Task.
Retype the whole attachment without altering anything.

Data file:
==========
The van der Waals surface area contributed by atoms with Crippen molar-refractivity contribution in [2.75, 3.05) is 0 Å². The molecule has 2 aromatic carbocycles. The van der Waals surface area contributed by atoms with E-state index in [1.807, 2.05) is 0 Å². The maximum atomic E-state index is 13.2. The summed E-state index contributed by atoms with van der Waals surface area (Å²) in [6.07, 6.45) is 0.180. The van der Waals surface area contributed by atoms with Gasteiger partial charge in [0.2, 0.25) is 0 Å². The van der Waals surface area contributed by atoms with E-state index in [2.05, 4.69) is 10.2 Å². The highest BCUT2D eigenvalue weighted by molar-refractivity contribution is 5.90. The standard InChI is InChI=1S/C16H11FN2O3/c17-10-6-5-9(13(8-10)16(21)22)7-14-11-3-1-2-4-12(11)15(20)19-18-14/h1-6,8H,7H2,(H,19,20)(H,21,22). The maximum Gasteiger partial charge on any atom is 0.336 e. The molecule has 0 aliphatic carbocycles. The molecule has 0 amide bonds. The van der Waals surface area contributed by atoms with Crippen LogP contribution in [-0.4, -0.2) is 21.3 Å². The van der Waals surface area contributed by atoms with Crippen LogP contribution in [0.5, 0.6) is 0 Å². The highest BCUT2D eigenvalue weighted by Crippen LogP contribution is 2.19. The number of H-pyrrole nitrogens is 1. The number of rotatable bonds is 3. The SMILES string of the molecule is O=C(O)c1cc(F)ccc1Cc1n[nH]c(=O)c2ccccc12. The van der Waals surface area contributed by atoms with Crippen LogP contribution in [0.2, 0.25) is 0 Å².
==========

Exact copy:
The van der Waals surface area contributed by atoms with Crippen molar-refractivity contribution in [2.75, 3.05) is 0 Å². The molecule has 2 aromatic carbocycles. The van der Waals surface area contributed by atoms with E-state index in [1.807, 2.05) is 0 Å². The maximum atomic E-state index is 13.2. The summed E-state index contributed by atoms with van der Waals surface area (Å²) in [6.07, 6.45) is 0.180. The van der Waals surface area contributed by atoms with Gasteiger partial charge in [0.2, 0.25) is 0 Å². The van der Waals surface area contributed by atoms with E-state index in [2.05, 4.69) is 10.2 Å². The highest BCUT2D eigenvalue weighted by molar-refractivity contribution is 5.90. The standard InChI is InChI=1S/C16H11FN2O3/c17-10-6-5-9(13(8-10)16(21)22)7-14-11-3-1-2-4-12(11)15(20)19-18-14/h1-6,8H,7H2,(H,19,20)(H,21,22). The maximum Gasteiger partial charge on any atom is 0.336 e. The molecule has 0 aliphatic carbocycles. The molecule has 0 amide bonds. The van der Waals surface area contributed by atoms with Crippen LogP contribution in [-0.4, -0.2) is 21.3 Å². The van der Waals surface area contributed by atoms with Crippen LogP contribution in [0.5, 0.6) is 0 Å². The highest BCUT2D eigenvalue weighted by Crippen LogP contribution is 2.19. The number of H-pyrrole nitrogens is 1. The number of rotatable bonds is 3. The SMILES string of the molecule is O=C(O)c1cc(F)ccc1Cc1n[nH]c(=O)c2ccccc12. The van der Waals surface area contributed by atoms with Crippen LogP contribution in [0.2, 0.25) is 0 Å².